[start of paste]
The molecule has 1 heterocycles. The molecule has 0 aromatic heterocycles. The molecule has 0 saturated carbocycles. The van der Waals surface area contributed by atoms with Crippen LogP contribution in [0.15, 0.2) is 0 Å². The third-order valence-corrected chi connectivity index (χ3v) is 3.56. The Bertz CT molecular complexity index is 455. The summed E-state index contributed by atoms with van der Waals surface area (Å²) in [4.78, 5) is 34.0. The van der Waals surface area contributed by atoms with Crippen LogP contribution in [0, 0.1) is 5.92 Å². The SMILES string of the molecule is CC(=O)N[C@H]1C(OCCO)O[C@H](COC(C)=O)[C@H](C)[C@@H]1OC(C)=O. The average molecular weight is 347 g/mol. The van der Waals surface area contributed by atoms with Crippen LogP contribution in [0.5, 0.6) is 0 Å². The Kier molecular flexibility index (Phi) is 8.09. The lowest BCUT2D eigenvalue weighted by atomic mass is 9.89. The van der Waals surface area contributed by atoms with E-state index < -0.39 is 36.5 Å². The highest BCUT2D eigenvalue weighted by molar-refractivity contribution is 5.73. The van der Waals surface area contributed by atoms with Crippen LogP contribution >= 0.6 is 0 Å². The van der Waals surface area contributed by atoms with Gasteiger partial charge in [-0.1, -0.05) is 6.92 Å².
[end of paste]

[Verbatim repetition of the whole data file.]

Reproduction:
The molecule has 1 heterocycles. The molecule has 0 aromatic heterocycles. The molecule has 0 saturated carbocycles. The van der Waals surface area contributed by atoms with Crippen LogP contribution in [0.15, 0.2) is 0 Å². The third-order valence-corrected chi connectivity index (χ3v) is 3.56. The Bertz CT molecular complexity index is 455. The summed E-state index contributed by atoms with van der Waals surface area (Å²) in [4.78, 5) is 34.0. The van der Waals surface area contributed by atoms with Crippen LogP contribution in [0, 0.1) is 5.92 Å². The SMILES string of the molecule is CC(=O)N[C@H]1C(OCCO)O[C@H](COC(C)=O)[C@H](C)[C@@H]1OC(C)=O. The average molecular weight is 347 g/mol. The van der Waals surface area contributed by atoms with Crippen LogP contribution in [0.5, 0.6) is 0 Å². The Kier molecular flexibility index (Phi) is 8.09. The lowest BCUT2D eigenvalue weighted by atomic mass is 9.89. The van der Waals surface area contributed by atoms with E-state index < -0.39 is 36.5 Å². The highest BCUT2D eigenvalue weighted by molar-refractivity contribution is 5.73. The van der Waals surface area contributed by atoms with Crippen LogP contribution >= 0.6 is 0 Å². The van der Waals surface area contributed by atoms with Gasteiger partial charge in [-0.1, -0.05) is 6.92 Å².